In my research, I am breaking down the cooking process into components to look for possible improvements. For example, I’m evaluating whether using lids or varying food quantities can bolster efficiency—which would translate to less biomass consumed, better air quality, and more time for women and girls to pursue their educational and financial goals.

What was the greatest cultural challenge of adapting to life in the U.S.?
Coming from a place where explicit communication is the norm, I sometimes struggle with how to interpret nonverbal cues. Because American society is sensitive to offending people, I often get the sense that people hold back in conversations. As a result, I have had to figure out a lot on my own—no easy feat in a new environment. It’s been a learning process, and sometimes I find myself wishing for the candor I’m accustomed to.

April 22 is Earth Day. Why is clean energy so critical to ensuring a healthy planet?
More than ever, people can see that climate patterns are changing. Adopting clean energy technology might not fix all the problems, but it can prevent further damage. It is our responsibility to care for the Earth, so we can pass along a healthy planet to future generations. Everyone can do something, whether it’s using solar panels or turning off lights and devices they’re not using.

By: Christina Folz | Issue: Leadership | Tags: Fellowships and Grants, Following the Fellows |

Teaching Social Studies in Culturally Relevant Ways

Noreen Naseem Rodriguez, Assistant Professor, ISU College of Human Sciences, School of Education

Growing up in Texas, Noreen Naseem Rodriguez wondered why there weren’t people like her in school textbooks. Rodriguez will explore the topic of cultural diversity in children’s literature at AAUW Ames meeting on Monday, November 26, 7:00 pm at the Ames Public Library, PEO Room.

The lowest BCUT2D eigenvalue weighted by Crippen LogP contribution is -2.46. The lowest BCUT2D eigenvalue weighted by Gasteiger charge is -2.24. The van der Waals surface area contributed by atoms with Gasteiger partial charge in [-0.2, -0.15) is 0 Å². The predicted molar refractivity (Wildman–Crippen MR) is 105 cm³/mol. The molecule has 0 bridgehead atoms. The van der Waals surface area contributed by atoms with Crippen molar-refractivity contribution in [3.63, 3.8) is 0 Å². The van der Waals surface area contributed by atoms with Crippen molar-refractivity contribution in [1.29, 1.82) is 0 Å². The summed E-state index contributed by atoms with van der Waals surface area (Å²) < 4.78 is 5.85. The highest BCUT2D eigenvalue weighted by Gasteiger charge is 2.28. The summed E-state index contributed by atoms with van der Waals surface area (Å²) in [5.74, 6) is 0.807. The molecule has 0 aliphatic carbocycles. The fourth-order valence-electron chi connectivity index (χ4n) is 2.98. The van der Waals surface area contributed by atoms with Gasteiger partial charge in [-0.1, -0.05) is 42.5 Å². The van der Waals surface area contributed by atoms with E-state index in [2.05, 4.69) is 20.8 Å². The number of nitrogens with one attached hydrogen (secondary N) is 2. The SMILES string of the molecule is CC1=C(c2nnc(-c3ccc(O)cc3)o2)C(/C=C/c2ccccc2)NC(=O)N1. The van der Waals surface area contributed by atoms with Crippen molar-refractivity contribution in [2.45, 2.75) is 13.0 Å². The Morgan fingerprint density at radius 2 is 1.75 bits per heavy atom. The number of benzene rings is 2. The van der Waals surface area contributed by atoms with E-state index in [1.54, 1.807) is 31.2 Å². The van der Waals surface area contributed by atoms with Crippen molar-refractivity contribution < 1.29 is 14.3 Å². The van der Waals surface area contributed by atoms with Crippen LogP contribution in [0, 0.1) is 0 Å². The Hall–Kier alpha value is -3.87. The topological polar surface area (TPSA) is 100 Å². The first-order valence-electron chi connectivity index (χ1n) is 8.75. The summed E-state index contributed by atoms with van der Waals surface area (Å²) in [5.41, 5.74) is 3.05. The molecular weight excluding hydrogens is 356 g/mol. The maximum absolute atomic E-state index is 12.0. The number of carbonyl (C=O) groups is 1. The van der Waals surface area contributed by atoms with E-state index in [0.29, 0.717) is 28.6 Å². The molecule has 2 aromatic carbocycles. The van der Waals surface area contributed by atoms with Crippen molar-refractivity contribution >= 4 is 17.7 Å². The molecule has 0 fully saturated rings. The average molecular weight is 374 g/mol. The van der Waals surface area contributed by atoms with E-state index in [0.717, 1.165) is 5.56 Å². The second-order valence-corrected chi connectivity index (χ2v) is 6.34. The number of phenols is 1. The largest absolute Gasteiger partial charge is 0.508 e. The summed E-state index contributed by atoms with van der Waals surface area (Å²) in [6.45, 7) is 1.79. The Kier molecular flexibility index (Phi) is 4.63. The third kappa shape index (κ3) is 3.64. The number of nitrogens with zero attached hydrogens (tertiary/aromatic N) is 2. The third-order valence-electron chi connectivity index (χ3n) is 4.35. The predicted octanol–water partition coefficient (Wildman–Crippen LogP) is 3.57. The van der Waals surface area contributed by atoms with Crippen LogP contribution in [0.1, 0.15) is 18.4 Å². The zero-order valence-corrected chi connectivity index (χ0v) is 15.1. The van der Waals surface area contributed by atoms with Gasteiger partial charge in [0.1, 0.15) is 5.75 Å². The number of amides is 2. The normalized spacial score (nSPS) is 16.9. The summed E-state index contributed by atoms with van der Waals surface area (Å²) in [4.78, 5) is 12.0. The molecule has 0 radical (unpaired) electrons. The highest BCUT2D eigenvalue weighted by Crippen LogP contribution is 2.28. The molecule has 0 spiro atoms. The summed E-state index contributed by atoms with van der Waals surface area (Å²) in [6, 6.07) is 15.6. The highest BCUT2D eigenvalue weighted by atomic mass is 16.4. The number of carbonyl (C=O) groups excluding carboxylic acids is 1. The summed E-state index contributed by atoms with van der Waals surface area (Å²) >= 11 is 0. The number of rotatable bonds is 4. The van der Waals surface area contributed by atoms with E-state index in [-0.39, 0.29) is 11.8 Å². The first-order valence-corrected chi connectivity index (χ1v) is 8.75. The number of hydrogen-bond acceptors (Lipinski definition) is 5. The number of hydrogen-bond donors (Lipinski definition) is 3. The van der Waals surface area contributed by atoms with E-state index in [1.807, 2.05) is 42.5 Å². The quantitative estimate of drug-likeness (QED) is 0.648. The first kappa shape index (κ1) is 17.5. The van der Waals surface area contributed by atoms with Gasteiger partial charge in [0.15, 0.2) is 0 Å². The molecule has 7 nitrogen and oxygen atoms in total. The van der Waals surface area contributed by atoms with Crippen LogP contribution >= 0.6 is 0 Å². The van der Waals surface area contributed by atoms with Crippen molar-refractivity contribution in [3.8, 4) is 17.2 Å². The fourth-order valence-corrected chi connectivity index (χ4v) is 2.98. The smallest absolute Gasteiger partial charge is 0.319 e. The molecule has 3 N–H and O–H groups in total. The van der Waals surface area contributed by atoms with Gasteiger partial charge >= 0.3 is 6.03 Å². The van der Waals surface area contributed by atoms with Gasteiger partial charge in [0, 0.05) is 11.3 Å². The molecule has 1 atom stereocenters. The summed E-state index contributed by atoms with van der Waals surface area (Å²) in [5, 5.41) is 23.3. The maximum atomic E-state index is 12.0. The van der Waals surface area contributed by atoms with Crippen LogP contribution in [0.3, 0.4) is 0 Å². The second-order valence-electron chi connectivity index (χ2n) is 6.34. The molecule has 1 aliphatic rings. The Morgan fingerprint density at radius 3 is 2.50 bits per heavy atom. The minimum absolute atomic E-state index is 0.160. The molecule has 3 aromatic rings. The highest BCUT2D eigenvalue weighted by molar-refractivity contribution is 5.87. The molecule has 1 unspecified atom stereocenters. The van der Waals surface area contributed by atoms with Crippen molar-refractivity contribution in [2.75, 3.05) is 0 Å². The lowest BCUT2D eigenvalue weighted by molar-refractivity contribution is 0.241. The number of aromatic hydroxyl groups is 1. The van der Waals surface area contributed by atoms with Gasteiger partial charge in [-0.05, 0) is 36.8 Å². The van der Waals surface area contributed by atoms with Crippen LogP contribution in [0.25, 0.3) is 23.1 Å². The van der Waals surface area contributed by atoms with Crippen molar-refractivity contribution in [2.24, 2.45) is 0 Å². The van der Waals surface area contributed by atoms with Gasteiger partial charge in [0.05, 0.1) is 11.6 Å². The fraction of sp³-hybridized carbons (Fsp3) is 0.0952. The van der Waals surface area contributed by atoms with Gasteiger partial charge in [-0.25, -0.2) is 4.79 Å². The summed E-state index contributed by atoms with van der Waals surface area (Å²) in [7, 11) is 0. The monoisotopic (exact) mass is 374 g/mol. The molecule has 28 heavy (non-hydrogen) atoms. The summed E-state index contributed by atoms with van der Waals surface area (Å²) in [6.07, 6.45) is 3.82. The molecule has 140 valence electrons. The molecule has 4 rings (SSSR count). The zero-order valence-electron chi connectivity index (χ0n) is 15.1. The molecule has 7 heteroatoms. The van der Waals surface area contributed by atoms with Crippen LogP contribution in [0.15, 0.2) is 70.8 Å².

“I went through 20 years of schooling and I never learned about the history of Asians in America,” said Rodriguez, who is half-Pakistani and half-Filipina — or what she affectionately calls Pakipina. “Even though it’s my racial background, because I never learned about it in school, I never had access to it.”

Rodriguez aims to change that for other students of color. In 2017, she joined the Iowa State University School of Education as an assistant professor in elementary social studies education.

She said many students find social studies boring because it tends to be disconnected from their own experiences, and often boils down to a memorization of dates and people. Teaching social studies this way misses an opportunity to provide children with a foundation in civic education, she said. Rodriguez instead uses children’s books as a tool to teach the difficult histories of people of color in the United States — and engage students in culturally relevant and sustaining ways.

“I believe social studies education should be inclusive of the many groups and cultures in our democracy,” she said. “It should provide students with access to curriculum that critically addresses our country’s complicated past and present in regard to race, class, gender, immigration, citizenship, language, and religion, and examines the politics of representation and belonging.”

How teachers’ experiences inform teaching social studies

As Rodriguez explored the history of Asian-Americans, she was fascinated to find how much she didn’t know. She learned that the first Filipinos landed in Morro Bay, California, in 1587 — before the Pilgrims landed in Cape Cod. She also learned about laws that prevented Filipino men from marrying white women.

“We talk about school segregation as if it’s a black-white issue, but it was so much more than that,” she said.

Her efforts to enact change were recognized earlier this year when she received the OZY Educator Award from OZY, an international online magazine that focuses on news, arts, culture, politics, business, and sports.